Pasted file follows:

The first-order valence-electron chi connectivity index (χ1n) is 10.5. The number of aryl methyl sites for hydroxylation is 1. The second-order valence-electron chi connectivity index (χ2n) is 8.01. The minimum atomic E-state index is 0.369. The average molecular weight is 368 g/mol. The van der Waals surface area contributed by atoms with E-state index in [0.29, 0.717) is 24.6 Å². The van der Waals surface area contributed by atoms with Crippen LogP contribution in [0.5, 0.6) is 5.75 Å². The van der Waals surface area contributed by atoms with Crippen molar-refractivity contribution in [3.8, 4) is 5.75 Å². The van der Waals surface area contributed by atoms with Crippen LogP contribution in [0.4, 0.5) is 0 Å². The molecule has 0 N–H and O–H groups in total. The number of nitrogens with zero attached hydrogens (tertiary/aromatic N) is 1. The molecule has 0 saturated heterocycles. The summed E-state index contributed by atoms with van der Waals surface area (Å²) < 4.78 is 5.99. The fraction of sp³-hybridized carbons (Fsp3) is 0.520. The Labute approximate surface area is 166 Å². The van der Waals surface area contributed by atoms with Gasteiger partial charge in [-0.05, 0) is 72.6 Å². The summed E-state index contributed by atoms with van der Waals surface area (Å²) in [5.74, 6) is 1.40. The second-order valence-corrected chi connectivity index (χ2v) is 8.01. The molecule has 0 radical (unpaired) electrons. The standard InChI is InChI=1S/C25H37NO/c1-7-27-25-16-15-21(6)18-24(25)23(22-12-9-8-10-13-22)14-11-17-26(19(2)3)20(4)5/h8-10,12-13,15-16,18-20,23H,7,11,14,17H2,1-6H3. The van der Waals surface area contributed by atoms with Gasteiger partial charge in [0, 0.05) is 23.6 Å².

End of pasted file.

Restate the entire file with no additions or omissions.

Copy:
The first-order valence-electron chi connectivity index (χ1n) is 10.5. The number of aryl methyl sites for hydroxylation is 1. The second-order valence-electron chi connectivity index (χ2n) is 8.01. The minimum atomic E-state index is 0.369. The average molecular weight is 368 g/mol. The van der Waals surface area contributed by atoms with E-state index in [0.29, 0.717) is 24.6 Å². The van der Waals surface area contributed by atoms with Crippen LogP contribution in [0.5, 0.6) is 5.75 Å². The van der Waals surface area contributed by atoms with Crippen molar-refractivity contribution in [3.8, 4) is 5.75 Å². The van der Waals surface area contributed by atoms with Crippen LogP contribution in [0.4, 0.5) is 0 Å². The molecule has 0 N–H and O–H groups in total. The number of nitrogens with zero attached hydrogens (tertiary/aromatic N) is 1. The molecule has 0 saturated heterocycles. The summed E-state index contributed by atoms with van der Waals surface area (Å²) < 4.78 is 5.99. The fraction of sp³-hybridized carbons (Fsp3) is 0.520. The Labute approximate surface area is 166 Å². The van der Waals surface area contributed by atoms with Gasteiger partial charge in [-0.05, 0) is 72.6 Å². The summed E-state index contributed by atoms with van der Waals surface area (Å²) in [5.74, 6) is 1.40. The second-order valence-corrected chi connectivity index (χ2v) is 8.01. The molecule has 0 radical (unpaired) electrons. The standard InChI is InChI=1S/C25H37NO/c1-7-27-25-16-15-21(6)18-24(25)23(22-12-9-8-10-13-22)14-11-17-26(19(2)3)20(4)5/h8-10,12-13,15-16,18-20,23H,7,11,14,17H2,1-6H3. The van der Waals surface area contributed by atoms with Gasteiger partial charge in [0, 0.05) is 23.6 Å².